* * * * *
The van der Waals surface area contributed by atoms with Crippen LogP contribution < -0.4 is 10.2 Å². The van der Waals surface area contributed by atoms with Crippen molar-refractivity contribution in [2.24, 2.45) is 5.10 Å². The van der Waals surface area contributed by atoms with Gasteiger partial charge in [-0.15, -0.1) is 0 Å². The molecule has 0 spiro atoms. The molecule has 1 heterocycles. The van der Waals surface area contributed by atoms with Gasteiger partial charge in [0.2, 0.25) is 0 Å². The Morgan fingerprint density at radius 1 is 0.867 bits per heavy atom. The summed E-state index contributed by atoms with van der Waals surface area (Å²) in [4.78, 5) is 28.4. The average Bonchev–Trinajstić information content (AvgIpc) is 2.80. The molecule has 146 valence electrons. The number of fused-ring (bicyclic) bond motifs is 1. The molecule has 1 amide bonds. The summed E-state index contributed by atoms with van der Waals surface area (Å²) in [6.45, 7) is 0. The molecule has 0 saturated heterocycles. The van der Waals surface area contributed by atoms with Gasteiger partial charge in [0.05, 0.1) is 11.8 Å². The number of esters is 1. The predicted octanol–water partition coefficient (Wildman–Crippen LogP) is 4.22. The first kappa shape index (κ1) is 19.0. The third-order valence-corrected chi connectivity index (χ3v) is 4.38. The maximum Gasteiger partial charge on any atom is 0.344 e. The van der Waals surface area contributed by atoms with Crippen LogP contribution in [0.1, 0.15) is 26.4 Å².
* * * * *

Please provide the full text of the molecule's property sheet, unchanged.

The van der Waals surface area contributed by atoms with Crippen LogP contribution < -0.4 is 10.2 Å². The van der Waals surface area contributed by atoms with Crippen molar-refractivity contribution in [2.24, 2.45) is 5.10 Å². The van der Waals surface area contributed by atoms with Gasteiger partial charge in [-0.15, -0.1) is 0 Å². The molecule has 0 spiro atoms. The molecule has 1 heterocycles. The van der Waals surface area contributed by atoms with Gasteiger partial charge in [0.2, 0.25) is 0 Å². The Morgan fingerprint density at radius 1 is 0.867 bits per heavy atom. The summed E-state index contributed by atoms with van der Waals surface area (Å²) in [4.78, 5) is 28.4. The average Bonchev–Trinajstić information content (AvgIpc) is 2.80. The molecule has 146 valence electrons. The number of fused-ring (bicyclic) bond motifs is 1. The molecule has 1 amide bonds. The summed E-state index contributed by atoms with van der Waals surface area (Å²) in [6.45, 7) is 0. The molecule has 0 saturated heterocycles. The van der Waals surface area contributed by atoms with Gasteiger partial charge in [0.05, 0.1) is 11.8 Å². The number of esters is 1. The predicted octanol–water partition coefficient (Wildman–Crippen LogP) is 4.22. The first kappa shape index (κ1) is 19.0. The third-order valence-corrected chi connectivity index (χ3v) is 4.38. The maximum Gasteiger partial charge on any atom is 0.344 e. The van der Waals surface area contributed by atoms with Crippen LogP contribution in [0.1, 0.15) is 26.4 Å².